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The Poetical Works of Addison; Gay's Fables; and Somerville's Chase With Memoirs and Critical Dissertations, by the Rev. George Gilfillan online

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That makes even rules a noble poetry:
Rules, whose deep sense and heavenly numbers show
_110
The best of critics, and of poets too.
Nor, Denham, must we e'er forget thy strains,
While Cooper's Hill commands the neighbouring plains.
But see where artful Dryden next appears,
Grown old in rhyme, but charming even in years.
Great Dryden next, whose tuneful Muse affords
The sweetest numbers, and the fittest words.
Whether in comic sounds or tragic airs
She forms her voice, she moves our smiles or tears.
If satire or heroic strains she writes,
_120
Her hero pleases and her satire bites.
From her no harsh unartful numbers fall,
She wears all dresses, and she charms in all.
How might we fear our English poetry,
That long has flourished, should decay with thee;
Did not the Muses' other hope appear,
Harmonious Congreve, and forbid our fear:
Congreve! whose fancy's unexhausted store
Has given already much, and promised more.
Congreve shall still preserve thy fame alive,
_130
And Dryden's Muse shall in his friend survive.
I'm tired with rhyming, and would fain give o'er,
But justice still demands one labour more:
The noble Montague remains unnamed,
For wit, for humour, and for judgment famed;
To Dorset he directs his artful Muse,
In numbers such as Dorset's self might use.
How negligently graceful he unreins
His verse, and writes in loose familiar strains!
How Nassau's godlike acts adorn his lines,
_140
And all the hero in full glory shines!
We see his army set in just array,
And Boyne's dyed waves run purple to the sea.
Nor Simois choked with men, and arms, and blood;
Nor rapid Xanthus' celebrated flood,
Shall longer be the poet's highest themes,
Though gods and heroes fought promiscuous in their streams.
But now, to Nassau's secret councils raised,
He aids the hero, whom before he praised.
I've done at length; and now, dear friend, receive
_150
The last poor present that my Muse can give.
I leave the arts of poetry and verse
To them that practise them with more success.
Of greater truths I'll now prepare to tell,
And so at once, dear friend and Muse, farewell.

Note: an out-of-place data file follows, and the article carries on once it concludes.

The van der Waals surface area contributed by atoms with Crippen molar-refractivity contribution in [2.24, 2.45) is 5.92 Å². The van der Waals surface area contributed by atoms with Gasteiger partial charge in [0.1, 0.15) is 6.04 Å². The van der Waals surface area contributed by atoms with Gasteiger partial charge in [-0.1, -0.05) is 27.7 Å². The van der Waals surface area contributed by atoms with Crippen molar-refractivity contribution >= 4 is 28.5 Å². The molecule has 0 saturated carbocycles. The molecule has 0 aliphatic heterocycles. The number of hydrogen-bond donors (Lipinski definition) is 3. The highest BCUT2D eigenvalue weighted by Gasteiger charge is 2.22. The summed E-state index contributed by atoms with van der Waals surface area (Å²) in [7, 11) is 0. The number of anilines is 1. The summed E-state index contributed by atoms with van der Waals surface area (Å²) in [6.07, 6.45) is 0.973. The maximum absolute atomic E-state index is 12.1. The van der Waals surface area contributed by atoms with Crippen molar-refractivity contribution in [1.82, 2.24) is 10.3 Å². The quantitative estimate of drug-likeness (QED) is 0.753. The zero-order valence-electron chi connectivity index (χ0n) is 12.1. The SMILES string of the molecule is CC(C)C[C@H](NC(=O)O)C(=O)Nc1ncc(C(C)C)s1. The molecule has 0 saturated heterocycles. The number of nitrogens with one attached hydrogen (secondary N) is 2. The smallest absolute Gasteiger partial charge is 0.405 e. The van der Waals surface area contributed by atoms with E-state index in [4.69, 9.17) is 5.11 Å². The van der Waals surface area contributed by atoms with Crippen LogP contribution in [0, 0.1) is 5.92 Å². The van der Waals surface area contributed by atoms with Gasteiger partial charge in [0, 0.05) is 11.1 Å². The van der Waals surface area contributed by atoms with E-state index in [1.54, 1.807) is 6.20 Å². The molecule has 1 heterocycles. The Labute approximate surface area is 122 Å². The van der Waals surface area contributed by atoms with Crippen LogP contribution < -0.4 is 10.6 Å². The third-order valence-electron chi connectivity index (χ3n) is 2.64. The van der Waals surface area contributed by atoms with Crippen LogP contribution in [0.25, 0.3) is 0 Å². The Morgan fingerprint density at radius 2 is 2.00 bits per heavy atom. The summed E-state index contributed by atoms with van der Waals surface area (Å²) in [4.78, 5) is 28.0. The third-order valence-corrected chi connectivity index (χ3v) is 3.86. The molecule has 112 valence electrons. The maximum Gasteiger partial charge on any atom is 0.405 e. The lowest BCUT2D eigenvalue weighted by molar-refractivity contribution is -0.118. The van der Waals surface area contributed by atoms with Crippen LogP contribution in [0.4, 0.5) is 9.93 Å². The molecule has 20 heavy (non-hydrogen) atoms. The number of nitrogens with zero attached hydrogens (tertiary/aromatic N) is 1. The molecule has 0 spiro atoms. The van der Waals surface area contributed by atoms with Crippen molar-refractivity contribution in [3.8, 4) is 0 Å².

A LETTER FROM ITALY,

TO THE RIGHT HONOURABLE CHARLES LORD HALIFAX, IN THE YEAR 1701.

Salve magna parens frugum Saturnia tellus,
Magna virûm! tibi res antiquæ laudis et artis
Aggredior, sanctos ausus recludere fontes.
VIRG., Geor. ii.

While you, my lord, the rural shades admire,
And from Britannia's public posts retire,
Nor longer, her ungrateful sons to please,
For their advantage sacrifice your ease;
Me into foreign realms my fate conveys,
Through nations fruitful of immortal lays,
Where the soft season and inviting clime
Conspire to trouble your repose with rhyme.
For wheresoe'er I turn my ravished eyes,
Gay gilded scenes and shining prospects rise,
_10
Poetic fields encompass me around
And still I seem to tread on classic ground;
For here the Muse so oft her harp has strung,
That not a mountain rears its head unsung,
Renowned in verse each shady thicket grows,
And every stream in heavenly numbers flows.
How am I pleased to search the hills and woods
For rising springs and celebrated floods!
To view the Nar, tumultuous in his course,
And trace the smooth Clitumnus to his source,
_20
To see the Mincio draw his watery store
Through the long windings of a fruitful shore,
And hoary Albula's infected tide
O'er the warm bed of smoking sulphur glide.
Fired with a thousand raptures I survey
Eridanus[5] through flowery meadows stray,
The king of floods! that, rolling o'er the plains,
The towering Alps of half their moisture drains,
And proudly swoln with a whole winter's snows,
Distributes wealth and plenty where he flows.
_30
Sometimes, misguided by the tuneful throng
I look for streams immortalised in song,
That lost in silence and oblivion lie,
(Dumb are their fountains and their channels dry,)
Yet run for ever by the Muse's skill,
And in the smooth description murmur still.
Sometimes to gentle Tiber I retire,
And the famed river's empty shores admire,
That, destitute of strength, derives its course
From thrifty urns and an unfruitful source,
_40
Yet sung so often in poetic lays,
With scorn the Danube and the Nile surveys;
So high the deathless Muse exalts her theme!
Such was the Boyne, a poor inglorious stream,
That in Hibernian vales obscurely stray'd,
And unobserved in wild meanders play'd;
Till by your lines and Nassau's sword renowned,
Its rising billows through the world resound,
Where'er the hero's godlike acts can pierce,
Or where the fame of an immortal verse.
_50
Oh could the Muse my ravished breast inspire
With warmth like yours, and raise an equal fire,
Unnumbered beauties in my verse should shine,
And Virgil's Italy should yield to mine!
See how the golden groves around me smile,
That shun the coast of Britain's stormy isle,
Or when transplanted and preserved with care,
Curse the cold clime, and starve in northern air.
Here kindly warmth their mounting juice ferments
To nobler tastes, and more exalted scents:
_60
Even the rough rocks with tender myrtle bloom,
And trodden weeds send out a rich perfume.
Bear me, some god, to Baia's gentle seats,
Or cover me in Umbria's green retreats;
Where western gales eternally reside,
And all the seasons lavish all their pride:
Blossoms, and fruits, and flowers together rise,
And the whole year in gay confusion lies.
Immortal glories in my mind revive,
And in my soul a thousand passions strive,
_70
When Rome's exalted beauties I descry
Magnificent in piles of ruin lie.
An amphitheatre's amazing height
Here fills my eye with terror and delight,
That on its public shows unpeopled Rome,
And held uncrowded nations in its womb;